Last night we went over to Joey's sister's house. She just got married a couple of weeks ago in a wedding that blows Cinderella out of space. She had fireworks set off as they drove away from their reception at a posh golf course in a long, very shiny limo.
It really was beautiful and I told Joey that at our fiftieth anniversary party I definitely want fireworks.
So anyway, they just got back from their two week honeymoon in the West Indies somewhere and family and close friends were invited over to watch them open their wedding gifts.
Now, don't get me wrong from anything I might write in this post. I like this family. Which is to say, I don't just love them because I have to, I actually really like them. That being said:
Ever since the day I was introduced to Joey's sisters, I have felt...small. Out of place. Poor.
Joey's two older sisters are beautiful blond women who are sweet and sincere and fun to be around. For whatever reason, whenever I get around people like this, I shrink. It's even worse when their friends show up. Its not just the personalities; its the grape size karats in their wedding rings and the new SUV's and the ninety dollar highlights in their hair. I go from being a fairly content mother and wife and person to thinking that I have done everything wrong and should have become a doctor or a lawyer--or at least married one--so that I could have my highlights done too instead of buying them in a box at Albertson's.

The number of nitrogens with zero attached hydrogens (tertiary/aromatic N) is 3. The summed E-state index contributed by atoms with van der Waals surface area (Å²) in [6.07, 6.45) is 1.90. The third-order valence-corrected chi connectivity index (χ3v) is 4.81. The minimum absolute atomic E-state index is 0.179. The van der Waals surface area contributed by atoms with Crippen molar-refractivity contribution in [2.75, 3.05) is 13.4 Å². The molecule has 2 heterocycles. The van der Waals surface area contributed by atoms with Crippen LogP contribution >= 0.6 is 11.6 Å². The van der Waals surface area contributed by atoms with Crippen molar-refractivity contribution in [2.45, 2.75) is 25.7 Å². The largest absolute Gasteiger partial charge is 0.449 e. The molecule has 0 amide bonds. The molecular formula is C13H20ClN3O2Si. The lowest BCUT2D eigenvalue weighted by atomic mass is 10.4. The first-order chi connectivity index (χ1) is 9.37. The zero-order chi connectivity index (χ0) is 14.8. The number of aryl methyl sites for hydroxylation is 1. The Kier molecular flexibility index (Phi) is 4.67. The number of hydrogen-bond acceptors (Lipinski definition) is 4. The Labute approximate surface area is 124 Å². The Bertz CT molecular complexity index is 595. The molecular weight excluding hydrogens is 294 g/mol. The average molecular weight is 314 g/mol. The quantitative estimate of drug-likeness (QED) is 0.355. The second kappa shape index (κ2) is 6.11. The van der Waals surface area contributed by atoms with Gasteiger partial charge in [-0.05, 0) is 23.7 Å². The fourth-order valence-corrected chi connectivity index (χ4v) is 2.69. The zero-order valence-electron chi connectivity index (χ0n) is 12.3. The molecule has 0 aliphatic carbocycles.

So we walk into the bride and groom's temporary home (they're building a new one on a holf course) and I feel it. Shrinkage. We hug everyone and everyone hugs us. Joey takes Ethan out on the patio where the groom's dad is grilling chicken and I stay in the kitchen with the girls. I am half starved from not eating for three hours while I was at work, so I time my trips to the cracker and dip table carefully so as not to seem like a pig. We small talk: hows work, how was the homeymoon; we talk about lost luggage and the cute new things Ethan is saying. Both sisters are really close to me and one of them picks up my "diamond" necklace.
"Oooo Danae, that is so pretty."
"Yes, where did you get that? Did someone give it to you?"